Shirimpumu has gotten many assets from the project, including a five-hectare piece of land worth Rwf60 million, which he uses for his agriculture activities. His pig farm sits on a three-hectare piece of land; the farmer is also involved in agro-forestry, and acquired two cars - one for the family and another to facilitate his farming activities.

Investment and profit compared

He said people have a misconception that pigs consume a lot of food, noting that ‘modern’ pigs consume only three kilogrammes per day.

He said pig farming is a good business that ensures return on investment in a short period of time.

Alexis Ndayambaje, the production officer at the farm, explained that three kilogrammes of quality feed (worth about Rwf600) translate into a kilogramme of meat or between Rwf1,200 and Rwf1,500 per kilo in monetary terms.

Ndayambaje is a graduate of rural development.

Using the money from the piggery project, Shirimpumu bought a five-hectare piece of land where he grows vitamin A-rich yellow maize. The farmer harvests about six tonnes per hectare.

The farmer joins local elderly women near his piggery to thresh maize cobs.

Contribution to community

Currently, he employs 12 permanent workers and about 30 casual labourers in his farming activities.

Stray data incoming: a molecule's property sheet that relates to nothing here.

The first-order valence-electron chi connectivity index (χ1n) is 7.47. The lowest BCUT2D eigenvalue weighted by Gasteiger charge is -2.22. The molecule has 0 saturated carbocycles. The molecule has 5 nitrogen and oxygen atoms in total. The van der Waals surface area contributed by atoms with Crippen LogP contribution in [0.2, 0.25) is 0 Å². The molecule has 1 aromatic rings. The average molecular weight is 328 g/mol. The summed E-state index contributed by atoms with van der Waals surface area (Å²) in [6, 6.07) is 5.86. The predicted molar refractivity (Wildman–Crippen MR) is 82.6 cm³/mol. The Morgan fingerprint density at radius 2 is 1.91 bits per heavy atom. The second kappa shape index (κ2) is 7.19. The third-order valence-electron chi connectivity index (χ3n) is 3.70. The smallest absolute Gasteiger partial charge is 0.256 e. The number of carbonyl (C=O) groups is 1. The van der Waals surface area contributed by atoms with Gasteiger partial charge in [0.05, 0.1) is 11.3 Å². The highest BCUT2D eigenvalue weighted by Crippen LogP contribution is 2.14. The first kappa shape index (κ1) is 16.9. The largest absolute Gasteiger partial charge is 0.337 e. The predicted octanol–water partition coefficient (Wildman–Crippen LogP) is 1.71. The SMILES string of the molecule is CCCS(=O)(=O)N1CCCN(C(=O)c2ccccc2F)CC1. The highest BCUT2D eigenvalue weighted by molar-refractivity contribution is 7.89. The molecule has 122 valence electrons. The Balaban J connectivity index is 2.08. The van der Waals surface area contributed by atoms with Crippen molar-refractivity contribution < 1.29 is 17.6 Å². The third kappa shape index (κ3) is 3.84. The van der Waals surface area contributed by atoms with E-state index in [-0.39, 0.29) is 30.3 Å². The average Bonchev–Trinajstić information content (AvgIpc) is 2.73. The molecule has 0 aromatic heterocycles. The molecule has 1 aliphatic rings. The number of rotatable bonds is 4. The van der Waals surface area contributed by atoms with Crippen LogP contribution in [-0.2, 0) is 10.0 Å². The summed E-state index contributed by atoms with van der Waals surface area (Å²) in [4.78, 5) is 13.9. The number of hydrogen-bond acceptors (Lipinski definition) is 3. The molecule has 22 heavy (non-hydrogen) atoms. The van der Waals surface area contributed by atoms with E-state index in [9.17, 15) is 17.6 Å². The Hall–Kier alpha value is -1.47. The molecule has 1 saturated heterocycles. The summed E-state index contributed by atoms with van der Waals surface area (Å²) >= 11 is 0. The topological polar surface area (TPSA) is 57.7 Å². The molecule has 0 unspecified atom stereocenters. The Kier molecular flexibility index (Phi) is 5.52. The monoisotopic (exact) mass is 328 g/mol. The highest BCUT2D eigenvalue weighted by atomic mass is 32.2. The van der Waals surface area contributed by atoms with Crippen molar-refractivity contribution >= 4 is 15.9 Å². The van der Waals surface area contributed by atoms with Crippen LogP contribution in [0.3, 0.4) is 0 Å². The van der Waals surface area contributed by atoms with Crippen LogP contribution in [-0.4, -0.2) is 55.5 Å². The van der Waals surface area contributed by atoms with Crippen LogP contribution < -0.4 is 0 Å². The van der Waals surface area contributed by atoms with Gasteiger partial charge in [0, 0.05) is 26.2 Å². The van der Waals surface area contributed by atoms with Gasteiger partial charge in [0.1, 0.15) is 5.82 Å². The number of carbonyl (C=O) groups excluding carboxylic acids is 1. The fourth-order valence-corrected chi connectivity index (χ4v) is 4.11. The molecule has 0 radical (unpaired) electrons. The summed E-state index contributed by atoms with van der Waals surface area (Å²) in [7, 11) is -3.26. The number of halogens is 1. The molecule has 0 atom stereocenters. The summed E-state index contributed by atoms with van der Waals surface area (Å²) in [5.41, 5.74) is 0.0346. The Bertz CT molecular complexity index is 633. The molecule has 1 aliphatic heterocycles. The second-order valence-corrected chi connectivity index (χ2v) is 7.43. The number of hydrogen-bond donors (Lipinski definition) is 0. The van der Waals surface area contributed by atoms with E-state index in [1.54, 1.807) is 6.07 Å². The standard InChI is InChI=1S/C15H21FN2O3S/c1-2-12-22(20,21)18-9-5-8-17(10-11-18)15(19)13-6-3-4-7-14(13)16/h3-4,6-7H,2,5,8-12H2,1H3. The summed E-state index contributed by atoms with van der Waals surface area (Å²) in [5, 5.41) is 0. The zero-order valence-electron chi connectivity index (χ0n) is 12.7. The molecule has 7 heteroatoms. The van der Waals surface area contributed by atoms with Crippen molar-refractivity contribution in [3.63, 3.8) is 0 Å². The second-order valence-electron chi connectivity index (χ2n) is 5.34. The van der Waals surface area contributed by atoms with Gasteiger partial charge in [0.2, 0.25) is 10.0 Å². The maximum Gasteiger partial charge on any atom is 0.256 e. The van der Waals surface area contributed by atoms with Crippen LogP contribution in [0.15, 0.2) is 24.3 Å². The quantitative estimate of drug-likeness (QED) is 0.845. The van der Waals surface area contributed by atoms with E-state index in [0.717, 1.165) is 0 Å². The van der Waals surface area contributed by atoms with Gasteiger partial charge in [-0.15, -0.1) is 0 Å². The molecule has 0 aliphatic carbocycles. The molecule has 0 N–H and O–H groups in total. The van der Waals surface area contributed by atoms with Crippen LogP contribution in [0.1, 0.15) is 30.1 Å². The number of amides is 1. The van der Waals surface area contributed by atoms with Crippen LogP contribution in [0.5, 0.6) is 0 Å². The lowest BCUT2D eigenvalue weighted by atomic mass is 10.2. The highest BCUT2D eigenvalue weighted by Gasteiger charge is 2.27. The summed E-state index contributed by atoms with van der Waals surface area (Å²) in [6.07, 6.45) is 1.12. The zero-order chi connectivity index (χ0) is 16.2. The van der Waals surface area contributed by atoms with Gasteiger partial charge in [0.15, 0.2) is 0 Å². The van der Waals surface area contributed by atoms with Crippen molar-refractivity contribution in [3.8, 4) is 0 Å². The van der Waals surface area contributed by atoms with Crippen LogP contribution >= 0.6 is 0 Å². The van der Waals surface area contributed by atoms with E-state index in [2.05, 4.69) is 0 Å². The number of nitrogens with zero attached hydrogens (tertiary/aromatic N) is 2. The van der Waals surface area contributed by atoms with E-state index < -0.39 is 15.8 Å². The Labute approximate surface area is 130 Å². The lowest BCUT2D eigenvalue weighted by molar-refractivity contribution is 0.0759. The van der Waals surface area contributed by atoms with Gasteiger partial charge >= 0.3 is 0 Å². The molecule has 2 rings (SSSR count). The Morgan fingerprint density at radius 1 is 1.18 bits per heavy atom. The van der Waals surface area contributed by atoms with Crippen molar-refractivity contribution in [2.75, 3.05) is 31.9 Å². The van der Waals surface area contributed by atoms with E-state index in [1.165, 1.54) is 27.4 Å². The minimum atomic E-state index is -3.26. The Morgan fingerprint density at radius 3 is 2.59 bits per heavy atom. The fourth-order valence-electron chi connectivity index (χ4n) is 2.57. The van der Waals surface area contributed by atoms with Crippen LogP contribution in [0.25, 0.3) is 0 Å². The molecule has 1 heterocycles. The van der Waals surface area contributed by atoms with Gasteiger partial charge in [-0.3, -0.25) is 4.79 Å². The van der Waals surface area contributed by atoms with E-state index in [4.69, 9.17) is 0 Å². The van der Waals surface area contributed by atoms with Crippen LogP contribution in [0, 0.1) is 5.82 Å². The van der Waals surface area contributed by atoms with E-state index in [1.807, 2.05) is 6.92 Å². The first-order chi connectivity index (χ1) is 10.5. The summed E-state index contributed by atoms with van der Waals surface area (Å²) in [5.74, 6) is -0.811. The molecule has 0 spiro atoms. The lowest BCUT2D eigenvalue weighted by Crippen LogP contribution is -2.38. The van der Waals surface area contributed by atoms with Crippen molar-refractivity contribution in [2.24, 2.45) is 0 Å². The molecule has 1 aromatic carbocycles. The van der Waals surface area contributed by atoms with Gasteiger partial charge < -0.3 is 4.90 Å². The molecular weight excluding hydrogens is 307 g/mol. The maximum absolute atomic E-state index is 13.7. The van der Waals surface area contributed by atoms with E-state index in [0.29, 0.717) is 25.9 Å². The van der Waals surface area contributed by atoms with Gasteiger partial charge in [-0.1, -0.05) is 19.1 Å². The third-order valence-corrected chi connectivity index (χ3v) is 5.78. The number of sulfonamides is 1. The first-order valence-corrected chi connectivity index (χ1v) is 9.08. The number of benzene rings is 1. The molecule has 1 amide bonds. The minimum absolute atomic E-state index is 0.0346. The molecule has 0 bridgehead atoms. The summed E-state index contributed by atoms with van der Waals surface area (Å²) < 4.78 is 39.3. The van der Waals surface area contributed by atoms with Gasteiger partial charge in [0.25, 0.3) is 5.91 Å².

He said he pays some of his workers more than Rwf900,000 per month.

After six years since the establishment of his business, Shirimpumu said he has helped over 200 entities (including farmers and cooperatives) get improved pig breeds. Ndayambaje said apart from good pay, he has gained skills in job-creation and project management.

He added that he wants to pursue post-graduate studies using his salary.

Alexis Mbaraga, a farmer, told Business Times that he bought three pigs from Shirimpumu at Rwf150,000 each three years ago but now has 200 pigs. The City of Kigali resident whose pig farm is in Nyanza District, Southern Province, said Shirimpumu’s pigs are productive, multiply quickly and are not prone to diseases.

“I earn about Rwf10 million per year from piggery. What is good with Shirimpumu is that he trains farmers and make follow ups to ensure they profit from the pigs bought from Vision Agribusiness Farm,” he said.

In fact, Shirimpumu’s company also trains other people interested in piggery on how they can best do it to get desired profits. Vision Agribusiness Farm also offers internships to both secondary and university students who study veterinary and agriculture courses.

Piglets at Shirimpumu’s farm. 

Setting up a breeding centre

The farmer plans to set up a breeding centre that will offer many services, including artificial insemination and farmer capacity building. It will also have a fattening lot to increase meat production to satisfy the market, especially for export. He said the centre will employ more youth particularly those with requisite technical skills.

Pig population

There are about one million pigs in Rwanda, according to figures from the Rwanda Agriculture Board (RAB).

According to Worldwatch Institute, a US-based development research organisation, pork (pig meat) is the most widely consumed in the world followed by poultry, beef and mutton.

Subscribe to The New Times E-Paper

You want to chat directly with us? Send us a message on WhatsApp at +250 788 310 999    


Follow The New Times on Google News